Reviews: My Little Pony Friendship Is Magic S 2 E 16 Read It And Weep
Not bad, but has a problem or two,
There were some very funny moments in this episode, which made it stand out in my mind, and the moral is of course solid. The problems I have with it are fairly subjective. This is the first episode I've noticed that's tailored specfically for kids. Most of the other morals up to this point were general life lessons, and even if you already knew them, it was still nice to see them reiterated and watch the characters grow from the experience. With this episode, on the other hand, most adults watching will probably take the moral for granted and the conclusion as a foregone one. There's nothing we're being told that we didn't already know and haven't heard before. I don't see Rainbow Dash as taking an interest in reading; it seems out-of-character. Characters can develop, but here, it's as if her individual personality, flaws and all, was pushed aside in favor of shoehorning her into the "skeptical eventual convert" role. A similar thing happened with the rest of the mane 6. They almost stopped being themselves, and became the lecturing adults, or "smart" kids you'd find in an animated PSA. Basically, the actual show, and the quality that came with it, was derailed temporarily in favor of turning it into a teaching tool. But, other than that, it was a lot of fun. Not bad at all.
A Daring Do Disappointment
The basic premise of the episode was sound. Good morals from the biggest "Jock" of the Mane 6, excellent parody material and nods to older fans and parents, plus an Aesop that might just send some the target audience to start actually reading. There are problems with two of the three points, however, that make the episode sub-par for the series. The moral is of course twofold. First, that reading is fun. Second, that it's not just for "eggheads". Unfortunately, it's presented as addicting and drives RD to attempt to steal it when she could have borrowed it. Had she just given in and ASKED Twilight to borrow her copy with a decently embarrassed scene, it would have played out much more on the moral lines. All that needed to happen was the other five mentioning that they were happy she decided to start reading to make it good, and Dash could have written a good letter to the Princess at the end. The Aesop is likewise subsumed by RD's overplayed character flaws here, not to mention that the language used in the story is a shade more difficult than most 10-12 audience would be comfortable with reading. The nods and shout-outs were right on course, though they took up too much of the episode by far (granted this is the most realistic part of the episode, as I'm an avid reader and have had all of R Ds frustrations and reactions happen to me with the sole exception of the ninja theft... to include a chase). The book was SUPPOSED to be completely stock, simple entertainment literature rather than one which provokes deep thought. We're supposed to be thinking about the REST of the episode, and a complex subplot would have actually taken away from it. As a third note, the second season character-focus episodes for the most part are becoming far too hammy. They play up the very reasonable character flaws far past the point of plausibility even for a cartoon, and rush endings with very little or insufficient actual resolution. The first season was great because the characters acted believably and could be related to, but the current team is losing some of that to the show's detriment. There are still gems in there, and even the worst MLP:Fi M episode is doing better than par for television in general. I just hope this unfortunate trend reverses itself before it falls too far.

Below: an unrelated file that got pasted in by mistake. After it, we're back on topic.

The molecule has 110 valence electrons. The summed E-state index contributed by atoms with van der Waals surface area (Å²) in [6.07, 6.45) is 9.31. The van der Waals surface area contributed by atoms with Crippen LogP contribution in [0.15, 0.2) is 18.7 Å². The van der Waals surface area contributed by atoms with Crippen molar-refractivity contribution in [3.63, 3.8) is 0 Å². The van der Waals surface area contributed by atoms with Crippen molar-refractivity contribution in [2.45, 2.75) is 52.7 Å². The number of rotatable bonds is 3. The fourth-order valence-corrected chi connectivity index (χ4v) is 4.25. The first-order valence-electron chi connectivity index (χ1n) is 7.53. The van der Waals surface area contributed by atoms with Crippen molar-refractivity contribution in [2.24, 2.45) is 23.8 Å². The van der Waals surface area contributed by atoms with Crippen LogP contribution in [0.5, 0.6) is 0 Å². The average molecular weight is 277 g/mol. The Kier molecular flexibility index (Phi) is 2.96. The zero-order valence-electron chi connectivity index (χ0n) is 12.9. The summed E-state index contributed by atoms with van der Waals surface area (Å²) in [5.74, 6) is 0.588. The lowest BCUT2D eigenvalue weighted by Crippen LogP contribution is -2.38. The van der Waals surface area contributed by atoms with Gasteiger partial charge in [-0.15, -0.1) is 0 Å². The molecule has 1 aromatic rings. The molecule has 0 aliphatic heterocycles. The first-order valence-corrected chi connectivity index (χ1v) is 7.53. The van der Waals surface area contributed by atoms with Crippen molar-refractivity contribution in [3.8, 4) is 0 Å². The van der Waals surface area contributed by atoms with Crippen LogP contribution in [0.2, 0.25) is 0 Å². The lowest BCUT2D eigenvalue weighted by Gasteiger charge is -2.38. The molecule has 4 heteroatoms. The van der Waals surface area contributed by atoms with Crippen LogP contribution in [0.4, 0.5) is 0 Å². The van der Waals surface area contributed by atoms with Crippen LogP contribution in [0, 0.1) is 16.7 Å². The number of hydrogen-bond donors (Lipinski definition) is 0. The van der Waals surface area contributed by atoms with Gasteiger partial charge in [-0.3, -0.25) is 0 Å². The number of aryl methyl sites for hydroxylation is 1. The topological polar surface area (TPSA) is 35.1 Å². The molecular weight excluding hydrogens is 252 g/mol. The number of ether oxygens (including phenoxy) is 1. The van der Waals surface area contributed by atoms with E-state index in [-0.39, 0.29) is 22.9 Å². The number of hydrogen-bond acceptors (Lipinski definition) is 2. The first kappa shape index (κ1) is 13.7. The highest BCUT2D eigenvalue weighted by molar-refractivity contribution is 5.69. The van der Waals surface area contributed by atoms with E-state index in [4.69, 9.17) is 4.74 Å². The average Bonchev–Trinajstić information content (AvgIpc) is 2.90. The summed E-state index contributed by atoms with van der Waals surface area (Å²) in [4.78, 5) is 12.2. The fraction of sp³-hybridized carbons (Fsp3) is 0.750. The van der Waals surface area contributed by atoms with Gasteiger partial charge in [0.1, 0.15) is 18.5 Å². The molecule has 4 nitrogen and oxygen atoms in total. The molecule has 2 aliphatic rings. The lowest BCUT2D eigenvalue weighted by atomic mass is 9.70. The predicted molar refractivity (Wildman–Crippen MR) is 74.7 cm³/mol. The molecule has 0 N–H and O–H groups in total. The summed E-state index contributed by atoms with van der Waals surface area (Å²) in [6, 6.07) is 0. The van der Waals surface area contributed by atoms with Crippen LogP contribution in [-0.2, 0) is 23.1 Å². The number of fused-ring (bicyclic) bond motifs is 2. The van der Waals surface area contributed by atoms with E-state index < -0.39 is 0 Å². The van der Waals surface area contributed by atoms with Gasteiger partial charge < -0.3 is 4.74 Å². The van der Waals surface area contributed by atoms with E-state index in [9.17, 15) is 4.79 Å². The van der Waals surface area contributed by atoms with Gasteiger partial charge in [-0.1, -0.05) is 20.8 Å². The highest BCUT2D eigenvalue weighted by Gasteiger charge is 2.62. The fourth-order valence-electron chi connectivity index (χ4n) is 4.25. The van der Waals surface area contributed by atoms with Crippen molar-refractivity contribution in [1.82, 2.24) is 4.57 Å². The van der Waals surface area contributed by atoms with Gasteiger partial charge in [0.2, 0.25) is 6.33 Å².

An Underwritten and Uninteresting Episode
First, we need to analyze the main subplot of the episode: the book itself. The mane character, Daring Do, is an underwritten, flat, stock character. This is particularly unusual, as My Little Pony: Friendship is Magic is known for its great characters, and most critically acclaimed books are known for their well-written characters. As for the plot, a stock, underwritten character is dropped in a stock environment to find a stock, underwritten macguffin, which gets stolen by a stock, underwritten villain. I can't imagine how this could have translated well to a book, and the action scenes failed to be particularly engaging or exciting because the characters and plot were virtually non-existent. The main plot was also lacking. There were no real consequences to anything that was happening, Rainbow Dash trying to hide her interest in books was mildly amusing at best and uncomfortable to watch at worst, and the interactions between characters were lacking due to the entire episode being an excuse for an extended Indiana Jones parody, which ended up being even more underwritten. While the episode had a few amusing moments, I wouldn't shed a tear if I never saw it again. Hopefully the writers will remember that they need to actually write something for future episodes.
A chance for Team Faust to flex its muscles